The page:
The Worcester Community-Labor Coalition (WCLC) works to have a voice in the economic development plans of Central Massachusetts, especially for low-income communities and people of color. Coalition members understand that labor and community interests are the same. A trained workforce with access to good jobs is a vital component of any vibrant community. Good jobs are safe, they provide family sustaining wages and benefits, and they offer opportunities for advancement and career development.
Worcester Community – Labor Coalition says, “Let the people vote”
The Worcester Community – Labor Coalition is asking the Worcester City Council to immediately start a public hearing process in order to include and engage all the residents of Worcester in deciding whether our City should change its form of government from a City Manager to a Strong Mayor form of government. We are asking the City Council to hold public hearings starting in September on charter change and that at the conclusion of the hearings the Council takes a vote on holding an election to let the voters decide Worcester’s future.
Formed in 2012, the Worcester Community – Labor Coalition started as an effort to secure a voice for community participation in the major decisions taking place in Worcester. The Coalition’s initial work was in response to the absence of taxpayers’ voices in the distribution of local tax relief deals (TIFs), the City’s failure to guarantee new developers hire Worcester residents and the passage of Worcester’s Responsible Employers Ordinance which requires contractors working on Worcester taxpayer supported projects to have job training and apprenticeship programs in place. Whether it’s the next proposed Washington Square hotel, the ongoing CitySquare project or a tax deal for a new outside developer, the Worcester Community – Labor Coalition believes Worcester residents need to be a part of the decision-making. Lenny Cooper, a Coalition member and representative from Worcester’s NAACP sums it up well,
“A lot of economic development seems to just happen in Worcester without anyone asking how it helps Worcester residents, low-income families and communities of color. How can we guarantee this investment by both the developers and our City fully benefits Worcester residents? I’m glad to be a part of a community group asking these questions. “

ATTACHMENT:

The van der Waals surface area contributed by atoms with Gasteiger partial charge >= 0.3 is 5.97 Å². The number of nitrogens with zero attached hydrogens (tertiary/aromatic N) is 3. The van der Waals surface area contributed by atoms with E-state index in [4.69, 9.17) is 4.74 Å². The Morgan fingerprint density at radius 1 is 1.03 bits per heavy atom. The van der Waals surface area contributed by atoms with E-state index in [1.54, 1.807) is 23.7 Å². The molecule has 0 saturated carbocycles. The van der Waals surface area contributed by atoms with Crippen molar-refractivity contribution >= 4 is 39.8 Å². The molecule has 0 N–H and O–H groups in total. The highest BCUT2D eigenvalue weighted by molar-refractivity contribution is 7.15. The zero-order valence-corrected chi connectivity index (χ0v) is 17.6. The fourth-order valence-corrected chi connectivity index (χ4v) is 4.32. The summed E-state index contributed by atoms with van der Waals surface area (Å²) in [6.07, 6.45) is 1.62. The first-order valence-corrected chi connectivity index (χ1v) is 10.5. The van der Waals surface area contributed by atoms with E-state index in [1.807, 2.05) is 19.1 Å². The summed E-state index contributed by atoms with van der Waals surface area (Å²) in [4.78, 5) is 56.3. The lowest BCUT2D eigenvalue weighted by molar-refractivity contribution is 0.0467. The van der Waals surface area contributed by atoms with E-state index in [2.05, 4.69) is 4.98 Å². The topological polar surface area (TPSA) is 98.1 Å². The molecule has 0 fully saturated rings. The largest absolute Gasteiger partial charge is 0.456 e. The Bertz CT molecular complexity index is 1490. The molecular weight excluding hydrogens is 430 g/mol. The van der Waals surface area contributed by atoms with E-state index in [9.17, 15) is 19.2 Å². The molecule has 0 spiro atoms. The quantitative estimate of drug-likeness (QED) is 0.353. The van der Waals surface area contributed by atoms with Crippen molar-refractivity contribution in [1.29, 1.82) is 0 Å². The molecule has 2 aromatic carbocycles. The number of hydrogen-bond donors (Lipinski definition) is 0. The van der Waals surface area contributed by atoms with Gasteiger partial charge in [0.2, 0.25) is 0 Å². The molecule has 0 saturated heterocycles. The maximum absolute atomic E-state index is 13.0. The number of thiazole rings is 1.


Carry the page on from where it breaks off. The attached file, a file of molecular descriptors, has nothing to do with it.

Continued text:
Earlier this summer the Coalition started developing a broad community survey to make certain we were not only listening and acting on behalf of our own members, but also including other Worcester residents’ opinions on our issues. We are still compiling the results of that data. While we are not prepared to release all the survey results yet, it became obvious that we had an obligation to share the poll’s results relating to strong mayor and City Manager now, when that information is still of value to City Councilors working to chart Worcester’s future course.
Our community survey found that 90% of Worcester’s electorate want the community to decide the Strong Mayor vs City Manager debate. We took that as a mandate for our Coalition to speak out immediately. Not to speak out pro or con, not with hidden hopes of crowning a secret candidate, but solely for the purpose of doing everything we possibly could to guarantee that this debate is settled openly, publicly, where everyday voters, taxpayers, residents of senior citizen housing, new immigrants and our next generation’s leaders will all have a voice in choosing our future course.
It is also clear from the survey that Worcester residents are equally split, 39% believing we should “change to a Strong Mayor form of government” and 43% believing Worcester should “continue with a City Manager form of government”. Given the polls 4.86% margin of error, Worcester residents are equally divided statistically. A significant 18% either “don’t know or refused to answer”.
Lastly, 94% of those surveyed agreed that, “Even if a City Councilor personally supports keeping a City Manager form of government, they should allow voters in the City to have a say through public hearings and a local election.”
Frank Kartheiser, the Lead Organizer for Worcester Interfaith and a founding member of the Worcester Community — Labor Coalition best explains the roots of this project;
“Looking ahead we wanted to make certain the issues our members are discussing are the issues the larger Worcester community cares about. We went to the people to find answers to questions ranging from creating more jobs for local residents to public transportation, job training to funding for our schools and youth jobs. We want to make certain Worcester voters’ opinions are being heard.”